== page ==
From the outside, Nikki Rushin’s life looked perfect – but behind closed doors, her secret addiction to booze was killing her.
Nikki had a successful career in healthcare, a detached home and, more importantly, two children and a loving and supportive husband.
But alcohol held her in a vice-like grip for 15 years – and in lockdown, it grew even tighter.
Nikki spent £150 a week on wine, sinking three bottles a night and topping up with three triple gins or vodkas.
Every day started with a hangover and she sometimes couldn’t remember what had happened before she blacked out. She was also left nursing a £10,000 debt headache too.
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Nikki says: “Lockdown made my drinking worse. I didn’t have to drive to work meetings and the stress of Covid and job uncertainty all added to my anxieties. The way I calmed down was with alcohol.
“I thought I was coping – but was lying to myself. I knew I had a problem, I just didn’t want to admit it.
“I’d crack open the first bottle of white wine about 4pm, occasionally 3pm, then over the evening, I’d knock back the fizz or white wine.
“I’d often wake up, vomit bile, then look to see if I had bruises or aches, unsure if I’d bumped into something or tripped.
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“I’d lash out verbally at my husband Martyn, maybe causing a row over nothing. Thankfully, he is the nicest man and never gave up on me.”
Nikki’s turning point came on the evening of July 26 last year.
While soaking in the bath, she broke down in tears.
“I realised I was physically and mentally broken, a mess and that if I did not deal with drink I’d lose my family, work, home – and my life,” she says.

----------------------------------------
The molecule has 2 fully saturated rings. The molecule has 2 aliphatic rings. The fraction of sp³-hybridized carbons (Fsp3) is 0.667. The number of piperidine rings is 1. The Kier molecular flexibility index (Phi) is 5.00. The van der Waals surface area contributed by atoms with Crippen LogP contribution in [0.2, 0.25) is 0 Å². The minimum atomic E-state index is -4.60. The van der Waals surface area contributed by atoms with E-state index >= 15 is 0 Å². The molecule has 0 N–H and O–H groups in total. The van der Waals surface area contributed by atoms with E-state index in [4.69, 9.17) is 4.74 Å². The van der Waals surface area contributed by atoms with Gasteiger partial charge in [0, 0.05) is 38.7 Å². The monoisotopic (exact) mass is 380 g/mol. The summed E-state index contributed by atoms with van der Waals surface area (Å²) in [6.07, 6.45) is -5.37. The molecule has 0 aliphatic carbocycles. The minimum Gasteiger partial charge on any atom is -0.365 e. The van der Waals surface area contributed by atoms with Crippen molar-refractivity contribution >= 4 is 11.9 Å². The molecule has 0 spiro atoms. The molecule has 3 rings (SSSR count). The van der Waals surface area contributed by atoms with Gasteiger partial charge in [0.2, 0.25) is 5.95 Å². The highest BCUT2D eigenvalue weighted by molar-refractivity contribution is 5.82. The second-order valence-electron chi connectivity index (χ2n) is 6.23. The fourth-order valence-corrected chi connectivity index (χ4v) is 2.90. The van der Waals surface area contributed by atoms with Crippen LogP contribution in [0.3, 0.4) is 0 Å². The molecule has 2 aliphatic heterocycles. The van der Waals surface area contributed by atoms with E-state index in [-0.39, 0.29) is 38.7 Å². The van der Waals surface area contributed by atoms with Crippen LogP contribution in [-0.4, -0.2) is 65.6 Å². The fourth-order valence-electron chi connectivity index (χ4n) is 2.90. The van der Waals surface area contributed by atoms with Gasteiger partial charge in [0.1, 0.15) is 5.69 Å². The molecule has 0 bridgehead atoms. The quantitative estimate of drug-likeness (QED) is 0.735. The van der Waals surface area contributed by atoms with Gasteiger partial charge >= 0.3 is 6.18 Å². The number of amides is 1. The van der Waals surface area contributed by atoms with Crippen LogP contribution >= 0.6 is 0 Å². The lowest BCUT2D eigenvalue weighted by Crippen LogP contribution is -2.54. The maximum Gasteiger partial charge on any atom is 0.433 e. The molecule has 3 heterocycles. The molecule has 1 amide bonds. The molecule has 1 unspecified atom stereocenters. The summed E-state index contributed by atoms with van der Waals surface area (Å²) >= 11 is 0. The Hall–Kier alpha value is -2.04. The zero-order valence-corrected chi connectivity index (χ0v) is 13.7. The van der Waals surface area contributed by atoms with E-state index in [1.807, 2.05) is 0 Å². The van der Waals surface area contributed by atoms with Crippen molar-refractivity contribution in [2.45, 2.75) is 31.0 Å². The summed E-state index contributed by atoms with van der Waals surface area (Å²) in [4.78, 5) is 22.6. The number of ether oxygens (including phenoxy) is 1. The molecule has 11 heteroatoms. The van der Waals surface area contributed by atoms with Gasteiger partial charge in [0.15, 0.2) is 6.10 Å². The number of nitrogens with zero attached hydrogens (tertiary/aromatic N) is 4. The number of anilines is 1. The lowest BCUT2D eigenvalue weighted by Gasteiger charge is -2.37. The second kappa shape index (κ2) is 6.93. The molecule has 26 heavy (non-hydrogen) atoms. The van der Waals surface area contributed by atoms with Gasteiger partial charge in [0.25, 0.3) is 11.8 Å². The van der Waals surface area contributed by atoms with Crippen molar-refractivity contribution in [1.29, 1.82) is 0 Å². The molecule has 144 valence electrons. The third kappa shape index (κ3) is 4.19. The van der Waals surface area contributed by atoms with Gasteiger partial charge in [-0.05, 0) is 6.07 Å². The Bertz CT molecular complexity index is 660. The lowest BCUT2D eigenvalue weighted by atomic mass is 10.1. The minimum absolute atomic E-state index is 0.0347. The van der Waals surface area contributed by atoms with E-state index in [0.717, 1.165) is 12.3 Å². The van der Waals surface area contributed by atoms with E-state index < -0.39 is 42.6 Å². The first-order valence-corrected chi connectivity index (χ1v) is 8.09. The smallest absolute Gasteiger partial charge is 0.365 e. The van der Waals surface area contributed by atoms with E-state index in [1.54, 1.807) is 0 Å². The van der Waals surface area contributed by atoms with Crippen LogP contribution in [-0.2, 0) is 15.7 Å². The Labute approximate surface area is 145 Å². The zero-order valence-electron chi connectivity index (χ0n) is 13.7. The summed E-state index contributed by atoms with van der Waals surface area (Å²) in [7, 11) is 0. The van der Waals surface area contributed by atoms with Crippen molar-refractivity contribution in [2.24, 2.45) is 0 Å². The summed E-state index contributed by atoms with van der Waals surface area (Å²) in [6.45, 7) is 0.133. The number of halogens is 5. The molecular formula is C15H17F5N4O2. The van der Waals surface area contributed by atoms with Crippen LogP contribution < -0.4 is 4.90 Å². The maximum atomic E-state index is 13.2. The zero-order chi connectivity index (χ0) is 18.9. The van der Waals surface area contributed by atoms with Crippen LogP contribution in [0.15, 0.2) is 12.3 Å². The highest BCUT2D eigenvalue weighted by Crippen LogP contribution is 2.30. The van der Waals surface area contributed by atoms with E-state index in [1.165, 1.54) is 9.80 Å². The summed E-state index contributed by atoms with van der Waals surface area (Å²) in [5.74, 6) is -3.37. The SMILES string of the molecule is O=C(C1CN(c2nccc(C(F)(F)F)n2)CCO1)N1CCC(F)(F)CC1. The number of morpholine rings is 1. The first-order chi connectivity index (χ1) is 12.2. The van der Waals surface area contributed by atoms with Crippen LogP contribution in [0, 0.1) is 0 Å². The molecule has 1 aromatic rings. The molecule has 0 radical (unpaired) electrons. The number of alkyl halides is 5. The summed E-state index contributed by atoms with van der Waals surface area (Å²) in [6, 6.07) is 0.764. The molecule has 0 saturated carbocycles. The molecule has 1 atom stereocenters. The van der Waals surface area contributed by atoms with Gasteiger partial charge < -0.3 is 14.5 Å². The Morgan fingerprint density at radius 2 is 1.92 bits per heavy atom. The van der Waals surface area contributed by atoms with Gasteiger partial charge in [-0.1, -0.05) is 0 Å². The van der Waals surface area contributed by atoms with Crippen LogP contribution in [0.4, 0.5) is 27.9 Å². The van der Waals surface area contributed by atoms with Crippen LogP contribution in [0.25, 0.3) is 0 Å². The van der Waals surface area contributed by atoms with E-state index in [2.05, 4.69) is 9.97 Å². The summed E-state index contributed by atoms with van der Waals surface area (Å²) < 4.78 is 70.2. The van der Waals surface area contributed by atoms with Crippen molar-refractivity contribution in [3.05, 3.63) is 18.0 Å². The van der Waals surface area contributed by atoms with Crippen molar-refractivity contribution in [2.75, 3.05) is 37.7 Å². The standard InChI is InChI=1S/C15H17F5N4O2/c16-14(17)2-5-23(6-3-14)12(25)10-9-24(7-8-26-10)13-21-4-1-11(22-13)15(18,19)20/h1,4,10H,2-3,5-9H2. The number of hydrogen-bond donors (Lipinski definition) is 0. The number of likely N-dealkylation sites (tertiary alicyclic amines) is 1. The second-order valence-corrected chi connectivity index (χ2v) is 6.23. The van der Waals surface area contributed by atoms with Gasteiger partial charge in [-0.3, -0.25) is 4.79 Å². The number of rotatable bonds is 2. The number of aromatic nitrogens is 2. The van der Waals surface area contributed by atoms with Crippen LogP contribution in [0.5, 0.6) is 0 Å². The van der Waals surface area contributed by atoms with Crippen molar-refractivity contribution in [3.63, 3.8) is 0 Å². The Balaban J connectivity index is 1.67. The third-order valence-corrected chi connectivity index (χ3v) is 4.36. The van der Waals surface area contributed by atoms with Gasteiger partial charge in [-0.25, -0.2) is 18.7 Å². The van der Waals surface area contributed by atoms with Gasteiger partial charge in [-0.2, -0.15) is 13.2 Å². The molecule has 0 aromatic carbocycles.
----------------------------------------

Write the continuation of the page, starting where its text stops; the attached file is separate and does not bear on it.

“Drink was slowly killing me. Despite working all my life, my addiction left me well over £10,000 in debt as I easily spent £600 a month on booze.”
Nikki was among a growing number of high-functioning alcoholics who lead normal lives but depend on booze.
New figures reveal there were a record 7,423 alcohol-related deaths in England and Wales in 2020, up 19.6%
in a year. From September to December alone there were 1,963 deaths – a sad quarterly record.
Research by Glasgow University found women drank more as the stress of lockdown kicked in, possibly due to the burden of childcare and because many work in the sectors worst affected by the pandemic.
Nikki is a support worker specialising in mental health. Her drink crisis peaked in the first four months of lockdown when she was on sick leave after a patient assaulted her.
She spoke as research by University College London shows one in seven of us started binge drinking in lockdown.
Men who had been furloughed were three times as likely to hit the bottle, and women were twice as likely. The British Liver Trust reported a 155% rise in calls at the start of lockdown.
Nikki’s route back to health started when she joined a 12-step programme and documented her journey on Twitter. Now, after going for 10 months without drink, she is 14lb lighter and off blood pressure medication. She hails the Twitter community for supporting her and now offers advice to people inspired by her experience.
Nikki is determined to raise awareness about the issue – and insists support is out there.
She says: “Most are people like me. Professional workers too ashamed to tell loved ones and bosses they are secretly addicted.
“Managers, teachers, chefs… many mums in their 20s and 30s message saying thank-you. They know they are not alone.
“I’m so grateful to have survived my addiction. I am seeing and living life through fresh, sober eyes and it is lovely.”
If you need help with a drinking problem, call the Alcoholics Anonymous national help line on 0800 9177 650